Types of Sickle Cell

Sickle cell disease is a group of inherited disorders. The specific type of SCD a person has depends on which HBB gene mutations they inherited from their parents. The HBB gene gives instructions for a part of hemoglobin, which is the protein that travels through the blood to deliver oxygen throughout the body.1

People with all types of SCD inherit the gene for hemoglobin S from 1 parent and a gene for another type of hemoglobin from 1 parent. Hemoglobin S (also called sickle hemoglobin) is the most common type of abnormal hemoglobin. It has a mutation that causes it to form rigid strands that make red blood cells stiff and sickle-shaped.1

Some types of SCD may show more severe symptoms. However, severity also varies within each type because of other genetic and environmental factors. A simple blood test can determine what type of SCD you have.

Sickle cell anemia (HbSS)

Sickle cell anemia is the most common and severe type of SCD. It happens when a person inherits 2 genes for hemoglobin S (1 from each parent). Hemoglobin S clumps together inside red blood cells. This makes red blood cells rigid and sickle-shaped. Sickle cells can block blood flow and break apart too soon.2

This causes people with sickle cell anemia to experience chronic anemia (lack of red blood cells), unpredictable episodes of pain, and widespread organ damage. The severity and life expectancy of sickle cell anemia varies, but it is improving with better screening and treatments.3

Sickle cell trait (HbAS)

When someone inherits 1 gene for hemoglobin S and 1 gene for normal hemoglobin A, they have sickle cell trait. They usually do not have any signs of the disease and live a normal life. However, they can pass on the hemoglobin S gene to their children.4

People with sickle cell trait have enough normal hemoglobin to prevent red blood cells from sickling. This means they will usually not experience any complications. In rare cases, people with sickle cell trait may experience pain crises. These may be worsened by low oxygen levels in the air, dehydration, or high altitudes.4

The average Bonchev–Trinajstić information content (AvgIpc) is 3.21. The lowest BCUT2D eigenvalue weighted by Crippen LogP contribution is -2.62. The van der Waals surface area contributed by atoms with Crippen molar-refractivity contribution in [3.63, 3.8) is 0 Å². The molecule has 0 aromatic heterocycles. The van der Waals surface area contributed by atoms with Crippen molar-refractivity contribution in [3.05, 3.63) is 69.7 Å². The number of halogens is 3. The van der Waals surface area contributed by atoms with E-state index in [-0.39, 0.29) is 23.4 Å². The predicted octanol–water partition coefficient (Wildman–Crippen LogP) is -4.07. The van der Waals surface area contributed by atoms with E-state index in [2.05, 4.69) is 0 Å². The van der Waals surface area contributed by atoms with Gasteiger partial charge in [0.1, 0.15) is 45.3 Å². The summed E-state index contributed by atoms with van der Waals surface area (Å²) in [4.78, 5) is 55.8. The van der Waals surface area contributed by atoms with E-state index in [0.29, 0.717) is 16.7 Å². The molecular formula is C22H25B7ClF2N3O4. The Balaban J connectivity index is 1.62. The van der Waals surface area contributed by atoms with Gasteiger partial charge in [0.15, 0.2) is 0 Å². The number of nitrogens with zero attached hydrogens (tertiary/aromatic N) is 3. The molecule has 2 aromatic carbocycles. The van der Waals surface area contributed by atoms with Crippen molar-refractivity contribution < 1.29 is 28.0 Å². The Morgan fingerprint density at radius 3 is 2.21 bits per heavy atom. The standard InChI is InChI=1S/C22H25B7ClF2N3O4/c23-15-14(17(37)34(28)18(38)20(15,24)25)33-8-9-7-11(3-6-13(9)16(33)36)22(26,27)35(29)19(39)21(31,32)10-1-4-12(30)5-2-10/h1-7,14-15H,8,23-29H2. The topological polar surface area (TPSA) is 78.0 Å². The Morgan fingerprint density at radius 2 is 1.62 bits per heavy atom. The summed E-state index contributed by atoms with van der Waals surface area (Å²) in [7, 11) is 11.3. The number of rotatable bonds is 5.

People with this type of SCD inherit a gene for hemoglobin S and a gene for an abnormal hemoglobin called hemoglobin C. Hemoglobin C also has a mutation that changes the shape of red blood cells. The gene for hemoglobin C is most common in individuals with West African ancestry.3

People with HbSC usually experience milder anemia and less frequent complications than people with sickle cell anemia. One complication of HbSC occurs when blood vessels form around the eyes to make up for a lack of oxygen there. This is called proliferative sickle cell retinopathy, and it can lead to vision loss.5

Another complication of HbSC results from reduced blood flow to bones in joints. This can cause a painful condition known as osteonecrosis, where bone breaks down faster than the body can replace it.5

HbS beta-thalassemia

People with HbS beta-thalassemia inherit a gene for hemoglobin S from 1 parent and a gene for beta-thalassemia from the other parent. Beta-thalassemia is a disease that results in reduced production of hemoglobin. Depending on the mutation, people may have no normal hemoglobin (HbS beta zero thalassemia) or a low amount of normal hemoglobin (HbS beta plus thalassemia).6

People with HbS beta zero thalassemia show similar complications as people with sickle cell anemia. People with HbS beta plus thalassemia usually show milder symptoms. Severe and moderate forms are most common in the eastern Mediterranean region and parts of India. Milder forms are common in populations of African ancestry.3

Other types of sickle cell disease

Less common types of SCD include HbSD, HbSE, and HbSO. These happen when someone inherits 1 gene for hemoglobin S from 1 parent and a gene for another abnormal hemoglobin (D, E, or O) from the other parent.2

People with HbSD have moderate anemia and occasional pain episodes. It is most common in people with Asian and Latin American ancestry. People with HbSE experience some symptoms of sickle cell anemia, including moderate anemia and increased risk of infection. It is most common among people of South and Southeast Asian descent. People with HbSO usually have symptoms of sickle cell anemia. It is most common in people of Arabian, North African, and Eastern Mediterranean descent.7–9

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Written by: Matthew Zajac | Last reviewed: January 2021